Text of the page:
Controversy surrounds discovery of ancient writing at Zhejiang graveyard
Researchers are divided over whether characters found on artefacts at Neolithic graveyard are oldest Chinese writing
Mysterious symbols on ancient stone tools dating back five millennia have rekindled a dispute about the first appearance of Chinese characters.
The Zhejiang Archaeological Institute announced last week that scientists discovered two broken stone axes at a massive Neolithic period graveyard in Pinghu, and the tools appeared to bear the earliest known written characters in China - dating back to around 3,000BC.
The language may have belonged to the Liangzhu culture - a major civilisation along the Yangtze River that thrived 5,000 years ago with advanced agriculture and urban centres, including an ancient city as large as 2.6 million square metres.
Institute director Li Xiaoning said last week that they were pretty sure the symbols were part of a writing system.
Archaeologists have discovered more than 200 different symbols on many artefacts such as ceramics in numerous Liang-zhu sites, but the experts were not sure whether the civilisation had a written language until they saw the markings on the two stone pieces, which were unearthed between 2003 and 2006.
"They differed from all other symbols we saw before. They featured many vertical strokes with an overall structure similar to modern day characters. One character even appeared three times in a line," Li said.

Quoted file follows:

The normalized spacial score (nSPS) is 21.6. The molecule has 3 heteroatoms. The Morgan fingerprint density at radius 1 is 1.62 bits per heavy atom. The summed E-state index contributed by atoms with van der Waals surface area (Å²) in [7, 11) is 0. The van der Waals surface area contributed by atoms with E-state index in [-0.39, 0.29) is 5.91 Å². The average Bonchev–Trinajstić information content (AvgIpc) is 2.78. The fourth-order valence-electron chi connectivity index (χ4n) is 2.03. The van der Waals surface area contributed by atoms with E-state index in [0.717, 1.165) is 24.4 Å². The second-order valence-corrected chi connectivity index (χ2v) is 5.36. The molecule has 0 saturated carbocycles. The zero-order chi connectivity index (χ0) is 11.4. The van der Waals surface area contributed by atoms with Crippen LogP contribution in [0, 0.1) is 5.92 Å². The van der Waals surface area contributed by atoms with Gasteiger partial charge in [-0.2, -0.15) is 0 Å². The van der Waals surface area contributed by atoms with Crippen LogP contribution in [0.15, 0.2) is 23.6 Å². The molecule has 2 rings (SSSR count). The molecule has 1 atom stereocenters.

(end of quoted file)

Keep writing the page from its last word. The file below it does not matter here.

Worried that their findings would draw fire from other researchers at ancient cultural sites with similar claims to the earliest written Chinese, the institute invited more than 10 palaeography experts to Zhejiang last week, and they all agreed that the markings were characters, Li said.
But Li admitted that, compared with other ancient writings that have been widely recognised, such as the Sumerian inscriptions in Iraq and oracle bone script in Henan , the Liangzhu characters fell short in terms of quantity.
The oracles, for instance, comprise more than 30,000 pieces with over 1,000 characters deciphered. The Liangzhu characters number fewer than 10.
Decoding the characters will also be difficult, if not impossible, Li said.
Unlike the characters on the oracle script, many of which had been passed down, the Liangzhu characters seem unrelated to modern Chinese.
"The civilisations along the Yangtze and Yellow rivers could have been totally unrelated at the time. There was not a unified China back then, only a few scattered civilisations," Li said. "We may never decode the language of a civilisation that has been totally lost."
Jiao Zhiqin, deputy curator of the Anyang Museum in Henan, told the Dahe Daily that many places claimed to have evidence of the earliest Chinese language, but only the oracle script, dating back about 3,600 years, is officially recognised for having the earliest characters.
Professor Wang Yunzhi, who teaches palaeography at Zhengzhou University, said that the Liangzhu symbols could not challenge the dominant role of the oracle script in terms of ancient Chinese text.
The Liangzhu markings "can't compare", the palaeography expert was quoted by the newspaper as saying. "They are not ancient Chinese."